After yesterday's pledge to write songs quickly and easily for this month's songwriting project, I nonetheless struggled for at least an hour with the melody and chords for today's song.
I had some music in my head, but it didn't sound right when I played through it. First I slowed down the tempo and added some ornamental chords at the beginning of each phrase. Then I tried different, simpler ornamental chords. It all fit together well enough, but I knew it still wasn't quite right. Finally the verse clicked into place when I shifted the start of the vocal line from the first beat to the second beat, and I changed the chord structure from four 2-bar phrases to two 4-bar phrases.
I'm happy with the results, but I already fell short of my goal of practicing simple, easy songwriting.
How do difficulties find their way into the creative process? First of all, I should be clear that there is a certain amount of honest work in writing lyrics and music. My favorite example of this is the fugue, a musical form in which three or four layered melodies interact with each other and simultaneously happen to create a musically meaningful implied chord line. Writing a fugue is like solving a multi-dimensional number puzzle.
Similarly, in the lyrics I wrote today, I had to find rhyming words and still tell an effective story. English offers a limited number of words and ways of saying things, so it can take some real work to make the pieces fit together while keeping the story as short as possible.
There is also unavoidably an element of emotional risk in any creative work. If you don't put anything at risk, you won't create much of value.
But besides these detailed, mechanical writing tasks, and the risk that an artist must take, there are also more than enough creative difficulties that are unproductive, unnecessary, and (somewhat) avoidable. When you struggle with your material as I did today, it's a sign that you aren't going with the flow of your creative process.
What interrupts the flow of creativity? The top culprit is trying to control the outcome. It's a paradox of being an artist: in theory, you have total control of every detail of your creation, but in practice, if you try to exert that control, the whole thing can grind to a halt or fall to pieces. You need to use a very light touch as you play with your creative materials. The song has to take its own shape, and at best you can guide it, ever so delicately, in the right direction.
But then you worry about how the song is shaping up. I need this song to be good. I want to impress my bandmates. I need a hit, already! I need to prove that I can still do this. These worries are all perfectly understandable, but you can't afford to bring them into the creative process. It's like carrying ten-pound weights in your hands — but these are the same hands that you're using to delicately guide the creation of the song. These extra weights, your worries, make your work clumsy and heavy-handed. You can pound your lifeless song into submission, but it won't be a song you enjoy performing.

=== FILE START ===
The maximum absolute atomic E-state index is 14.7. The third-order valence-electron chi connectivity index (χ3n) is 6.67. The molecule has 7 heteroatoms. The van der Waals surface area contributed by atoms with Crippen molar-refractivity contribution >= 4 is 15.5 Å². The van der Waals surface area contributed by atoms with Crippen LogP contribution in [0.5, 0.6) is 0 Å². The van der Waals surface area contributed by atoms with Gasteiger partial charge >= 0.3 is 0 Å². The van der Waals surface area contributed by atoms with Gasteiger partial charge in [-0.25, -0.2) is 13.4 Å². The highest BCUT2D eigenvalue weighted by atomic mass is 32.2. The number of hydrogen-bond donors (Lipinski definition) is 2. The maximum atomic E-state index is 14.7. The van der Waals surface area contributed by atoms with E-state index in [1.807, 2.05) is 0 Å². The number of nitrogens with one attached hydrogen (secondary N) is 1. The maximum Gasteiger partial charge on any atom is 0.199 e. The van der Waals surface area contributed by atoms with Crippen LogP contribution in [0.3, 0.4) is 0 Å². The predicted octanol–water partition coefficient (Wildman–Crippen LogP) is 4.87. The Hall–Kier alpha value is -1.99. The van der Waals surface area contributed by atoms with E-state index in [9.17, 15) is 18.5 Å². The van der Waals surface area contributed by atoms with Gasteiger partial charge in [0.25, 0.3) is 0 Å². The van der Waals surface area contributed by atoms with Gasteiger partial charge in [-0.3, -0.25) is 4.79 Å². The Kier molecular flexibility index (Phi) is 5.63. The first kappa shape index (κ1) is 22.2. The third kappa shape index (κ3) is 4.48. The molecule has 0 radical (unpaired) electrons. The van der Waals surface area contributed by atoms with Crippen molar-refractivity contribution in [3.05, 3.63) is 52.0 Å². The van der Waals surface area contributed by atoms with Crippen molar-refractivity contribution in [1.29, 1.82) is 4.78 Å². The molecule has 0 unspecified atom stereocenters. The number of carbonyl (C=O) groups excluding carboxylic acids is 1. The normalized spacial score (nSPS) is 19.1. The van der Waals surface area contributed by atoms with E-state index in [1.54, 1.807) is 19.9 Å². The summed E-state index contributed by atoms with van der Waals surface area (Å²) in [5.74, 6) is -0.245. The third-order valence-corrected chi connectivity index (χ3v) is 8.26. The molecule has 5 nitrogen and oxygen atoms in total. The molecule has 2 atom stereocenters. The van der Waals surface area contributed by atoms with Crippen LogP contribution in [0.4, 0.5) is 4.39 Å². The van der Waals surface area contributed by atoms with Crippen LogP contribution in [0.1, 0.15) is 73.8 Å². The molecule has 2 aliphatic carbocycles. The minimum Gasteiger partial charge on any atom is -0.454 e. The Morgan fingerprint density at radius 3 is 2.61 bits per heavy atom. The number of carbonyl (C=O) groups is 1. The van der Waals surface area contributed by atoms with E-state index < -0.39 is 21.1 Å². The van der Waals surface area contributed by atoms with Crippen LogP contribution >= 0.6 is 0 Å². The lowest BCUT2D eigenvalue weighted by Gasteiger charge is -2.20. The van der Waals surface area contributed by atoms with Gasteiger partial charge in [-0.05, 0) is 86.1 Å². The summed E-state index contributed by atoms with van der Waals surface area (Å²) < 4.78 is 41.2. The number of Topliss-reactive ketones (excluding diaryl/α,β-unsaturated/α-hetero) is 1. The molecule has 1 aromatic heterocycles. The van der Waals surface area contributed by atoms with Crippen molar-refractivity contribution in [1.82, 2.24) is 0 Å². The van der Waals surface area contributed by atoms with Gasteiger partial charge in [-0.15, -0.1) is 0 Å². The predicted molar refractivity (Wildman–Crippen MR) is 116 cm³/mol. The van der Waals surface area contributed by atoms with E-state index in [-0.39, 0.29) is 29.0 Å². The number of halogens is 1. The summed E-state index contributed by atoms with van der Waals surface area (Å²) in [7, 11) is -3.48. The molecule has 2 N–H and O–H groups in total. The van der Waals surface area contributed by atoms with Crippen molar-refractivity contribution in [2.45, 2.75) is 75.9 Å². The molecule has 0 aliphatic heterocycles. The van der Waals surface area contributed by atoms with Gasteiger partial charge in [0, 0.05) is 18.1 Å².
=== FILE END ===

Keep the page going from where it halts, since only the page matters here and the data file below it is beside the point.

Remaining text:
You might not be able to stop worrying entirely, but you must find a way to set your worries aside, just temporarily, so you can write. Some writers ritually put their worries into a jar before beginning to write, and promise to take them back out again as soon as they're done with their writing session.
Another closely related way to interrupt your creative flow is to try to do something that is beyond your abilities. Again, this is understandable. Artists perpetually underestimate the value of the things they do easily — their strengths — and overestimate the importance of the things that they don't know how to do — their weaknesses.
It's good to systematically exercise your creative techniques, to build your strengths and turn weak areas into strengths. But do that in the form of technical exercises. Don't bring it into your regular songwriting. When you have a specific goal and a deadline, it's not time to stretch your technique. It's time to use the strengths that you already have.
So if you've signed up for February Album Writing Month — or if you have a real album to record and you need to write some songs in a hurry — go with your strengths. Go with what you already know. Write about things that you already care about. Write in musical styles that you are already comfortable with. Write in your own natural voice. Set all your worries aside and trust your creative process to do its best work. (It always will!) Then, let it flow. Let it be easy to write one song after another. You already have all the power, the talent, the ideas, and the resources that you need. Go to it!